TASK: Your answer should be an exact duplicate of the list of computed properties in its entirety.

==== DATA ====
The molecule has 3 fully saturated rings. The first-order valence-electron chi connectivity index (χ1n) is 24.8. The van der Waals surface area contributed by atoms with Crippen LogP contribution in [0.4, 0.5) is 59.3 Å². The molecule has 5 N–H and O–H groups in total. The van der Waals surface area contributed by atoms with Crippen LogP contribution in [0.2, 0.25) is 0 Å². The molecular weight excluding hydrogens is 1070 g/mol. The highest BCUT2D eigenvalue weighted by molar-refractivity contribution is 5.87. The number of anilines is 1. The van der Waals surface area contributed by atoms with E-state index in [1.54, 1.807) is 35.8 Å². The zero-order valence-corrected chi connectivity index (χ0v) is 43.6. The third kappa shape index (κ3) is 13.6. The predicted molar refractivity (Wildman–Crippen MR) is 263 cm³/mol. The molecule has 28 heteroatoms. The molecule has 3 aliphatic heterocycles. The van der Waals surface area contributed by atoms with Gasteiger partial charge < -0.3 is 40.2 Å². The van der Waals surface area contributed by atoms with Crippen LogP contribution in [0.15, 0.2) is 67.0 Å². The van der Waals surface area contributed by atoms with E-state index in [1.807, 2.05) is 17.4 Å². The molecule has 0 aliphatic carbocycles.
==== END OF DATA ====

The molecule has 3 fully saturated rings. The first-order valence-electron chi connectivity index (χ1n) is 24.8. The van der Waals surface area contributed by atoms with Crippen LogP contribution in [0.4, 0.5) is 59.3 Å². The molecule has 5 N–H and O–H groups in total. The van der Waals surface area contributed by atoms with Crippen LogP contribution in [0.2, 0.25) is 0 Å². The molecular weight excluding hydrogens is 1070 g/mol. The highest BCUT2D eigenvalue weighted by molar-refractivity contribution is 5.87. The number of anilines is 1. The van der Waals surface area contributed by atoms with E-state index in [1.54, 1.807) is 35.8 Å². The zero-order valence-corrected chi connectivity index (χ0v) is 43.6. The third kappa shape index (κ3) is 13.6. The predicted molar refractivity (Wildman–Crippen MR) is 263 cm³/mol. The molecule has 28 heteroatoms. The molecule has 3 aliphatic heterocycles. The van der Waals surface area contributed by atoms with Gasteiger partial charge < -0.3 is 40.2 Å². The van der Waals surface area contributed by atoms with Crippen LogP contribution in [0.15, 0.2) is 67.0 Å². The van der Waals surface area contributed by atoms with E-state index in [1.807, 2.05) is 17.4 Å². The molecule has 0 aliphatic carbocycles.